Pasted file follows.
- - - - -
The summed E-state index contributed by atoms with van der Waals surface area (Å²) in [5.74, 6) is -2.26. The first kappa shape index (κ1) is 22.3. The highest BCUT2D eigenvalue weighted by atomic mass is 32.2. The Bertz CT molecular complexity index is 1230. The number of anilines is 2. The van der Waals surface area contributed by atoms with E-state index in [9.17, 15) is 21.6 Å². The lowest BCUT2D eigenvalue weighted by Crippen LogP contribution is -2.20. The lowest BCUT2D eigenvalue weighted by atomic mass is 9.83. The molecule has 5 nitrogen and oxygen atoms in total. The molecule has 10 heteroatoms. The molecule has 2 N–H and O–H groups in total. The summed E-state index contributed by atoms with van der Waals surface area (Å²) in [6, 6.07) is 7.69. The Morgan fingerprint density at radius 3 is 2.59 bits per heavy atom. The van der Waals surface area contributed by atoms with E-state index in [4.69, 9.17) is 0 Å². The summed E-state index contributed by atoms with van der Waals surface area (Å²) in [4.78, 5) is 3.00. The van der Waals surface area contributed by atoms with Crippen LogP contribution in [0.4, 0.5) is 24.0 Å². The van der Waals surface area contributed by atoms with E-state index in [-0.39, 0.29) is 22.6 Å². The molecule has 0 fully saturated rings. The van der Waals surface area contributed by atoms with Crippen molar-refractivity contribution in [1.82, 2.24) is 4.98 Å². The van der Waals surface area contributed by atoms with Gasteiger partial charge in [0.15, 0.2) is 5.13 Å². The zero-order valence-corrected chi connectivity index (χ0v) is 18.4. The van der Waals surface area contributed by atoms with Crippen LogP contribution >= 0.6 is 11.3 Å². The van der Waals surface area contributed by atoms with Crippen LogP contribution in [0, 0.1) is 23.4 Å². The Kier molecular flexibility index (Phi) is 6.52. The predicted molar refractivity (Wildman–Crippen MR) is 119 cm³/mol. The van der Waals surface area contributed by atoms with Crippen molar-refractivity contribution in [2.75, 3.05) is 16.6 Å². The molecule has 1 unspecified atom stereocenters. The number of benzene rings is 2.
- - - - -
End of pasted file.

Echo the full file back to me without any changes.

The summed E-state index contributed by atoms with van der Waals surface area (Å²) in [5.74, 6) is -2.26. The first kappa shape index (κ1) is 22.3. The highest BCUT2D eigenvalue weighted by atomic mass is 32.2. The Bertz CT molecular complexity index is 1230. The number of anilines is 2. The van der Waals surface area contributed by atoms with E-state index in [9.17, 15) is 21.6 Å². The lowest BCUT2D eigenvalue weighted by Crippen LogP contribution is -2.20. The lowest BCUT2D eigenvalue weighted by atomic mass is 9.83. The molecule has 5 nitrogen and oxygen atoms in total. The molecule has 10 heteroatoms. The molecule has 2 N–H and O–H groups in total. The summed E-state index contributed by atoms with van der Waals surface area (Å²) in [6, 6.07) is 7.69. The Morgan fingerprint density at radius 3 is 2.59 bits per heavy atom. The van der Waals surface area contributed by atoms with E-state index in [4.69, 9.17) is 0 Å². The summed E-state index contributed by atoms with van der Waals surface area (Å²) in [4.78, 5) is 3.00. The van der Waals surface area contributed by atoms with Crippen LogP contribution in [0.4, 0.5) is 24.0 Å². The van der Waals surface area contributed by atoms with E-state index in [-0.39, 0.29) is 22.6 Å². The molecule has 0 fully saturated rings. The van der Waals surface area contributed by atoms with Crippen molar-refractivity contribution in [1.82, 2.24) is 4.98 Å². The van der Waals surface area contributed by atoms with Gasteiger partial charge in [0.15, 0.2) is 5.13 Å². The zero-order valence-corrected chi connectivity index (χ0v) is 18.4. The van der Waals surface area contributed by atoms with Crippen LogP contribution >= 0.6 is 11.3 Å². The van der Waals surface area contributed by atoms with Crippen LogP contribution in [0, 0.1) is 23.4 Å². The Kier molecular flexibility index (Phi) is 6.52. The predicted molar refractivity (Wildman–Crippen MR) is 119 cm³/mol. The van der Waals surface area contributed by atoms with Crippen molar-refractivity contribution in [2.75, 3.05) is 16.6 Å². The molecule has 1 unspecified atom stereocenters. The number of benzene rings is 2.